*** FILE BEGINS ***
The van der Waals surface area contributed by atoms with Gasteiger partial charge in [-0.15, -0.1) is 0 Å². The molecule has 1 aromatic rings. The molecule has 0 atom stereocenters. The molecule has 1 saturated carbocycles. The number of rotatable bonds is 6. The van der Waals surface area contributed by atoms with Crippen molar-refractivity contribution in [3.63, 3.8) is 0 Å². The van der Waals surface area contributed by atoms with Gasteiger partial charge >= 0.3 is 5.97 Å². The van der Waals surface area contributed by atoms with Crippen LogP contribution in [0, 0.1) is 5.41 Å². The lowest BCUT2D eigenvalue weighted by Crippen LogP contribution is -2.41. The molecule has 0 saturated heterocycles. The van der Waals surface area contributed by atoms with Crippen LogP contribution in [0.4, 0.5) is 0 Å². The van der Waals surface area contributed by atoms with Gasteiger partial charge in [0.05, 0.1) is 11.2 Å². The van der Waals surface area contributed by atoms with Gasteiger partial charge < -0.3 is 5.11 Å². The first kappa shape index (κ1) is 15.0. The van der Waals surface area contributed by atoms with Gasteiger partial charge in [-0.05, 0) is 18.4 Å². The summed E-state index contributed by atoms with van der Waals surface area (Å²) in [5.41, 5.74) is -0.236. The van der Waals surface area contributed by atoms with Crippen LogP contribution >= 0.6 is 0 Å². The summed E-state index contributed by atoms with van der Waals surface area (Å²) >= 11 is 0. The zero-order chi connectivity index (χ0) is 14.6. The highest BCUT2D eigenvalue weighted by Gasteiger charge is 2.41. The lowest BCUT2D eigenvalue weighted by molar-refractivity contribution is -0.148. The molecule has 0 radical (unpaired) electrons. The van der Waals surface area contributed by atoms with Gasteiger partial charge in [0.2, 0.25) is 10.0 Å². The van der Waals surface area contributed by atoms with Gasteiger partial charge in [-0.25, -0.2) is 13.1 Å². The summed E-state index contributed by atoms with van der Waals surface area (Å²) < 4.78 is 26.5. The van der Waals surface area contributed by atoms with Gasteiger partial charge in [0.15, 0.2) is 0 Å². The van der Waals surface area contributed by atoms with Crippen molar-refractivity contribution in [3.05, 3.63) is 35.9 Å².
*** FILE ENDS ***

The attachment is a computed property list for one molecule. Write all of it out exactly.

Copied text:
The van der Waals surface area contributed by atoms with Gasteiger partial charge in [-0.15, -0.1) is 0 Å². The molecule has 1 aromatic rings. The molecule has 0 atom stereocenters. The molecule has 1 saturated carbocycles. The number of rotatable bonds is 6. The van der Waals surface area contributed by atoms with Crippen molar-refractivity contribution in [3.63, 3.8) is 0 Å². The van der Waals surface area contributed by atoms with Gasteiger partial charge >= 0.3 is 5.97 Å². The van der Waals surface area contributed by atoms with Crippen LogP contribution in [0, 0.1) is 5.41 Å². The lowest BCUT2D eigenvalue weighted by Crippen LogP contribution is -2.41. The molecule has 0 saturated heterocycles. The van der Waals surface area contributed by atoms with Crippen LogP contribution in [0.4, 0.5) is 0 Å². The van der Waals surface area contributed by atoms with Gasteiger partial charge in [0.05, 0.1) is 11.2 Å². The van der Waals surface area contributed by atoms with Gasteiger partial charge < -0.3 is 5.11 Å². The first kappa shape index (κ1) is 15.0. The van der Waals surface area contributed by atoms with Gasteiger partial charge in [-0.05, 0) is 18.4 Å². The summed E-state index contributed by atoms with van der Waals surface area (Å²) in [5.41, 5.74) is -0.236. The van der Waals surface area contributed by atoms with Crippen LogP contribution >= 0.6 is 0 Å². The summed E-state index contributed by atoms with van der Waals surface area (Å²) >= 11 is 0. The zero-order chi connectivity index (χ0) is 14.6. The highest BCUT2D eigenvalue weighted by Gasteiger charge is 2.41. The lowest BCUT2D eigenvalue weighted by molar-refractivity contribution is -0.148. The molecule has 0 radical (unpaired) electrons. The van der Waals surface area contributed by atoms with Gasteiger partial charge in [0.2, 0.25) is 10.0 Å². The van der Waals surface area contributed by atoms with Gasteiger partial charge in [-0.25, -0.2) is 13.1 Å². The summed E-state index contributed by atoms with van der Waals surface area (Å²) < 4.78 is 26.5. The van der Waals surface area contributed by atoms with Gasteiger partial charge in [0.15, 0.2) is 0 Å². The van der Waals surface area contributed by atoms with Crippen molar-refractivity contribution in [3.05, 3.63) is 35.9 Å².